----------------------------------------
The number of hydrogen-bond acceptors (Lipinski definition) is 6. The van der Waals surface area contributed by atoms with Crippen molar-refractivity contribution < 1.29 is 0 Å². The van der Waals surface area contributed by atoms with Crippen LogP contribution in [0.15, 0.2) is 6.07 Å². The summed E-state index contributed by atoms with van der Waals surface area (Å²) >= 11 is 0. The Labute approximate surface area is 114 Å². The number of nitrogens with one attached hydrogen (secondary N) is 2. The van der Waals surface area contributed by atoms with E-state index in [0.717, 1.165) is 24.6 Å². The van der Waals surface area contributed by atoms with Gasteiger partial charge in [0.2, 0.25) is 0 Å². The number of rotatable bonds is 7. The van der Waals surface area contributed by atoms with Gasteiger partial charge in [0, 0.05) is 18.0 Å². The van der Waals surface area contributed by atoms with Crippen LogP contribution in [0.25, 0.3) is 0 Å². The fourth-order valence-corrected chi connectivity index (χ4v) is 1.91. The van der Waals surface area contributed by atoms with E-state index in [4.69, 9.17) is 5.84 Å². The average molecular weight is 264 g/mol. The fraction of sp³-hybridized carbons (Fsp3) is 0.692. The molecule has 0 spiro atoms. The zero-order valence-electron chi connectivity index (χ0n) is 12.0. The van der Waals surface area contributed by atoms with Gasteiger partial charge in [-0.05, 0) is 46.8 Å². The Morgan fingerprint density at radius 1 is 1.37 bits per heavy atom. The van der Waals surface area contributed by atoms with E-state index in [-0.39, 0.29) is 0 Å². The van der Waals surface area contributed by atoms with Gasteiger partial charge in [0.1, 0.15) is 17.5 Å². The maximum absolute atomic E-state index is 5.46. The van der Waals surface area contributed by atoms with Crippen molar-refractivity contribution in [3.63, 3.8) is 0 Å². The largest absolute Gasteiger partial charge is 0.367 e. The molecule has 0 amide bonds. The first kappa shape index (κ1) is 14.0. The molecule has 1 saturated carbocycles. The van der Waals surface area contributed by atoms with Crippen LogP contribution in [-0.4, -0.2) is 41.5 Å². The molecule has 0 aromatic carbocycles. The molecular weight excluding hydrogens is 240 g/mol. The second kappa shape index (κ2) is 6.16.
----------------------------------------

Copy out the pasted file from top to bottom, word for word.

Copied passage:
The number of hydrogen-bond acceptors (Lipinski definition) is 6. The van der Waals surface area contributed by atoms with Crippen molar-refractivity contribution < 1.29 is 0 Å². The van der Waals surface area contributed by atoms with Crippen LogP contribution in [0.15, 0.2) is 6.07 Å². The summed E-state index contributed by atoms with van der Waals surface area (Å²) >= 11 is 0. The Labute approximate surface area is 114 Å². The number of nitrogens with one attached hydrogen (secondary N) is 2. The van der Waals surface area contributed by atoms with E-state index in [0.717, 1.165) is 24.6 Å². The van der Waals surface area contributed by atoms with Gasteiger partial charge in [0.2, 0.25) is 0 Å². The number of rotatable bonds is 7. The van der Waals surface area contributed by atoms with Gasteiger partial charge in [0, 0.05) is 18.0 Å². The van der Waals surface area contributed by atoms with Crippen LogP contribution in [0.25, 0.3) is 0 Å². The fourth-order valence-corrected chi connectivity index (χ4v) is 1.91. The van der Waals surface area contributed by atoms with E-state index in [4.69, 9.17) is 5.84 Å². The average molecular weight is 264 g/mol. The fraction of sp³-hybridized carbons (Fsp3) is 0.692. The molecule has 0 spiro atoms. The zero-order valence-electron chi connectivity index (χ0n) is 12.0. The van der Waals surface area contributed by atoms with Gasteiger partial charge in [-0.05, 0) is 46.8 Å². The Morgan fingerprint density at radius 1 is 1.37 bits per heavy atom. The van der Waals surface area contributed by atoms with E-state index in [-0.39, 0.29) is 0 Å². The van der Waals surface area contributed by atoms with Gasteiger partial charge in [0.1, 0.15) is 17.5 Å². The maximum absolute atomic E-state index is 5.46. The van der Waals surface area contributed by atoms with Crippen molar-refractivity contribution in [3.63, 3.8) is 0 Å². The largest absolute Gasteiger partial charge is 0.367 e. The molecule has 0 amide bonds. The first kappa shape index (κ1) is 14.0. The molecule has 1 saturated carbocycles. The van der Waals surface area contributed by atoms with Crippen LogP contribution in [-0.4, -0.2) is 41.5 Å². The molecule has 0 aromatic carbocycles. The molecular weight excluding hydrogens is 240 g/mol. The second kappa shape index (κ2) is 6.16.